- 1286. My Buddhist monk will lose the cockney accent.
open/close all folders
Anime & Manga
- The anime Night Raid 1931 featured (historical) British diplomat Victor Bulwer-Lytton in one episode. The actor was clearly a native speaker of English, but he spoke with a distinct North American accent. Also, native residents of Shanghai were apparently speaking Mandarin Chinese rather than the local dialect of the Wu language.
- Negi Springfield in the Negima! anime sounds nothing like a Welsh kid in either the original Japanese or the English language dub. In the English language dub, it sounds like an American doing an impression of a "proper" English accent. In the Japanese original, it is a case of Anime Accent Absense.
- Darker Than Black featured in one episode an Israeli otaku who, for some obscure reason, spoke with an accent that sounded almost American.
- In-Universe in Your Name. When Mitsuha is inhabiting Taki's body, Taki's friends note that he's speaking in a country dialect rather than like the Tokyoite he's supposed to be.
- In Federico Fellini's film La Dolce Vita, Swedish actress Anita Ekberg plays American blonde bombshell Sylvia. Her accent is unlikely to fool anyone familiar with U.S. English.
- In the Scandinavian co-produced biopic Hamsun, Norwegian author Knut Hamsun and his equally Norwegian wife, Marie, were played by Swedish actor Max von Sydow and Danish actress Ghita Nørby, respectively. Neither made any attempt to speak Norwegian, but both spoke instead in their native languages.
- In A Dangerous Method the two main actors use British accents despite the fact that they are portraying Austrian Sigmund Freud and Swiss Carl Jung. On top of it, Keira Knightley portrays a Russian using a German accent.
- In Jan Guillou's book Ondskan ("Evil") there's a poor Finnish girl who has come to Sweden as a guestworker and speaks Swedish with a bad Funetik Aksent. In the Film of the Book she's played by an actress who speaks in one of the poshest upper-crust accents to be found in Finland.
- In My Life as a Dog, brothers Ingemar and Erik inexplicably have very different accents — Gothenburg and Stockholm respectively. Also, Gunnar, supposedly from Smaland, has a strong Gothenburg accent as well.
- In The Dark Knight, the villain Lau (played by Singaporean actor Chin Han) speaks Mandarin (with a Singaporean accent, to boot) when he would more likely speak Cantonese if he's from Hong Kong.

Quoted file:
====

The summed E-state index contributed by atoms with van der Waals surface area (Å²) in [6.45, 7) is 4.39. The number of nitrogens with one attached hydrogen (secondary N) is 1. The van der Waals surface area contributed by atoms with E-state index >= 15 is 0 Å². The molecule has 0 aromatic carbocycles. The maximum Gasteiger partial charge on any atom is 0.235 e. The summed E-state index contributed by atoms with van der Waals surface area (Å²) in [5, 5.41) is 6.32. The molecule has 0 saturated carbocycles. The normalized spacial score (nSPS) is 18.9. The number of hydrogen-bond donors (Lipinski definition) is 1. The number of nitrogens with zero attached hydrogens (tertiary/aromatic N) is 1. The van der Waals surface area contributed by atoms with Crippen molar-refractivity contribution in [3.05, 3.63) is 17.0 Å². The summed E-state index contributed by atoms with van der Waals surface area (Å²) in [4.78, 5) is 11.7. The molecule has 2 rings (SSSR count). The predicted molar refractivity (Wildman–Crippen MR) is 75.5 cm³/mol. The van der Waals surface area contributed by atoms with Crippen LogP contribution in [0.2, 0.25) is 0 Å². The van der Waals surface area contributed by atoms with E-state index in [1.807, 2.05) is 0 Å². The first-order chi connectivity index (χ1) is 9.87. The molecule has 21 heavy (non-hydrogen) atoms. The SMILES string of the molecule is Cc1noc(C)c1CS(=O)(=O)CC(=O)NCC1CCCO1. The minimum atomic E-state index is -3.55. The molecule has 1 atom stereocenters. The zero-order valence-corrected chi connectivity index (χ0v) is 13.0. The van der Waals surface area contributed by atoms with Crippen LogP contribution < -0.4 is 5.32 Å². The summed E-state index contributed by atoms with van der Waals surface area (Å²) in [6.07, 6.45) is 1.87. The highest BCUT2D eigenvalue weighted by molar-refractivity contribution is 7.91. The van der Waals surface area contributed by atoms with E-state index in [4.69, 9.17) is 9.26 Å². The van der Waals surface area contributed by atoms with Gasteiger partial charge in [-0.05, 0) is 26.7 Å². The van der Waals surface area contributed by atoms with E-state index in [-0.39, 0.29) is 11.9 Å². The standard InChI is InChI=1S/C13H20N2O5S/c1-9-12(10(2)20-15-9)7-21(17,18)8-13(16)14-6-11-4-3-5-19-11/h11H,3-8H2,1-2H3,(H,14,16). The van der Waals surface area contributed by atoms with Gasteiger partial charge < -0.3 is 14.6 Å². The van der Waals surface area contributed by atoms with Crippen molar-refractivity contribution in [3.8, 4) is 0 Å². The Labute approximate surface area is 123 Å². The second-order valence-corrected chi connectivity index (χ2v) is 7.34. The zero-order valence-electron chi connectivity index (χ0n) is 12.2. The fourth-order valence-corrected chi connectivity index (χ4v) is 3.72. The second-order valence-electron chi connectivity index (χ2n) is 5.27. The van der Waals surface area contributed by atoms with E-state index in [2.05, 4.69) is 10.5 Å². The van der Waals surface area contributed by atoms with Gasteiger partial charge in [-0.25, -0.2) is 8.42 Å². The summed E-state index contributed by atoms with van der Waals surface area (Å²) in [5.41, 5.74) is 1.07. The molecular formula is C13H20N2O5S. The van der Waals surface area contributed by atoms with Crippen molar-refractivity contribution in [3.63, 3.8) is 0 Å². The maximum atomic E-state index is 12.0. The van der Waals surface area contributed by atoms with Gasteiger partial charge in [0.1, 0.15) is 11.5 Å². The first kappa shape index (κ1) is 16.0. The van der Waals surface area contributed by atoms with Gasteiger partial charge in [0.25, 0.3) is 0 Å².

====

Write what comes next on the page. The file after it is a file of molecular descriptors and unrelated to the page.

- In the film version of Gorky Park, Michael Apted decided that all the Russian characters (which is to say, almost all the characters, since the film's set in Russia) should speak with British accents. This greatly annoyed William Hurt, who'd spent a lot of time perfecting a Russian accent for the film.
- In the cult 80's slasher Prom Night, the majority-Canadian cast makes no attempt to hide their accents despite the film supposedly taking place in Ohio.
- In Trading Places for the plan to steal the orange crop reports on a train, Jamie Lee Curtis disguised herself by speaking in a Swedish accent even though she's wearing lederhosen, which is German. This does not go unnoticed by her fellow passengers.
- This trope gives away an Englishman pretending to be German in Inglourious Basterds. Though the Englishman's German was flawless, a random German soldier noticed that his accent wasn't easy to place, leading to suspicion over his identity.
- In the 1939 western Destry Rides Again, German actress Marlene Dietrich plays a character with the name of "Frenchy", not changing her own accent in the slightest. Considering what most of Germany was up to in 1939, this is somewhat understandable.
- Done on purpose (and hilariously) at the conclusion of The Pest: Pestario Vargas (John Leguizamo), who speaks with a passable American accent throughout the film (when he's not imitating other characters, of course), dresses up as a "German Ambassadorrrrr" and tries a Just a Stupid Accent attempt at German - but of course the Trilling Rs cause him to come off as upper-class Spanish. The Nazi villain tries to point this out as the police are dragging him away ("He's not even German!") note , but of course nobody listens.
- Harry Potter has the Funetik Aksent of Viktor Krum and other Bulgarian characters (such as the Minister for Magic) written as something more closely resembling Russian or even German accent. It has W pronounced as V (which would be absent if the accents were to be realistic) and the "th" sound pronounced as S or Z (it's commonly approximated to T/D instead).
Live Action TV
- Bones: Squintern Arastoo Vaziri faked a Middle Eastern accent in order to justify his devout Muslim-ness to the other characters, pretending he's fresh off the boat from Iran, but the accent he uses is Jordanian rather than Iranian. At one point he loses his temper and speaks without the accent, then confesses. Bones is not surprised.